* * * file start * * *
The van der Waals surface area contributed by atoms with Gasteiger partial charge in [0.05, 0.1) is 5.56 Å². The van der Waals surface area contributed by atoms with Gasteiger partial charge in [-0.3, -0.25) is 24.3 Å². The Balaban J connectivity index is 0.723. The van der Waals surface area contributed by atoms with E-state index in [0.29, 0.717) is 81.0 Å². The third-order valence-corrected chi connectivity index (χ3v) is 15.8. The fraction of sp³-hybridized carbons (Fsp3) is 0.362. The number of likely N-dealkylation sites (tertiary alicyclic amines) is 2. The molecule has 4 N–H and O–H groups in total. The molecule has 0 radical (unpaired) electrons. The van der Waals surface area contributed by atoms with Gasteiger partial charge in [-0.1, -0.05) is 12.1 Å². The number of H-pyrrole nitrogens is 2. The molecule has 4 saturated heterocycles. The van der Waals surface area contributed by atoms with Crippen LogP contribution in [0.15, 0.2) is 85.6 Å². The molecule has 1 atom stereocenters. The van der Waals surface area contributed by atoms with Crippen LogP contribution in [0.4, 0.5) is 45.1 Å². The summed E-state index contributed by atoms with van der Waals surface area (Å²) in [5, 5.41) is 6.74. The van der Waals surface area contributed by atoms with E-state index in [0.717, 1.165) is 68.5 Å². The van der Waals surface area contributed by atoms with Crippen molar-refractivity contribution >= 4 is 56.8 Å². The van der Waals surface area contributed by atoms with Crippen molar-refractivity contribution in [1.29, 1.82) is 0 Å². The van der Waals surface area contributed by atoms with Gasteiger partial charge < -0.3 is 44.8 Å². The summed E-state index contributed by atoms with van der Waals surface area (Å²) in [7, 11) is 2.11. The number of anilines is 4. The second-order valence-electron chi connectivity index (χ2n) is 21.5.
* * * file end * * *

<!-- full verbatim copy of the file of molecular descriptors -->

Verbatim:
The van der Waals surface area contributed by atoms with Gasteiger partial charge in [0.05, 0.1) is 5.56 Å². The van der Waals surface area contributed by atoms with Gasteiger partial charge in [-0.3, -0.25) is 24.3 Å². The Balaban J connectivity index is 0.723. The van der Waals surface area contributed by atoms with E-state index in [0.29, 0.717) is 81.0 Å². The third-order valence-corrected chi connectivity index (χ3v) is 15.8. The fraction of sp³-hybridized carbons (Fsp3) is 0.362. The number of likely N-dealkylation sites (tertiary alicyclic amines) is 2. The molecule has 4 N–H and O–H groups in total. The molecule has 0 radical (unpaired) electrons. The van der Waals surface area contributed by atoms with Gasteiger partial charge in [-0.1, -0.05) is 12.1 Å². The number of H-pyrrole nitrogens is 2. The molecule has 4 saturated heterocycles. The van der Waals surface area contributed by atoms with Crippen LogP contribution in [0.15, 0.2) is 85.6 Å². The molecule has 1 atom stereocenters. The van der Waals surface area contributed by atoms with Crippen LogP contribution in [0.4, 0.5) is 45.1 Å². The summed E-state index contributed by atoms with van der Waals surface area (Å²) in [5, 5.41) is 6.74. The van der Waals surface area contributed by atoms with E-state index in [0.717, 1.165) is 68.5 Å². The van der Waals surface area contributed by atoms with Crippen molar-refractivity contribution >= 4 is 56.8 Å². The van der Waals surface area contributed by atoms with Crippen molar-refractivity contribution in [1.29, 1.82) is 0 Å². The van der Waals surface area contributed by atoms with Gasteiger partial charge < -0.3 is 44.8 Å². The summed E-state index contributed by atoms with van der Waals surface area (Å²) in [7, 11) is 2.11. The number of anilines is 4. The second-order valence-electron chi connectivity index (χ2n) is 21.5.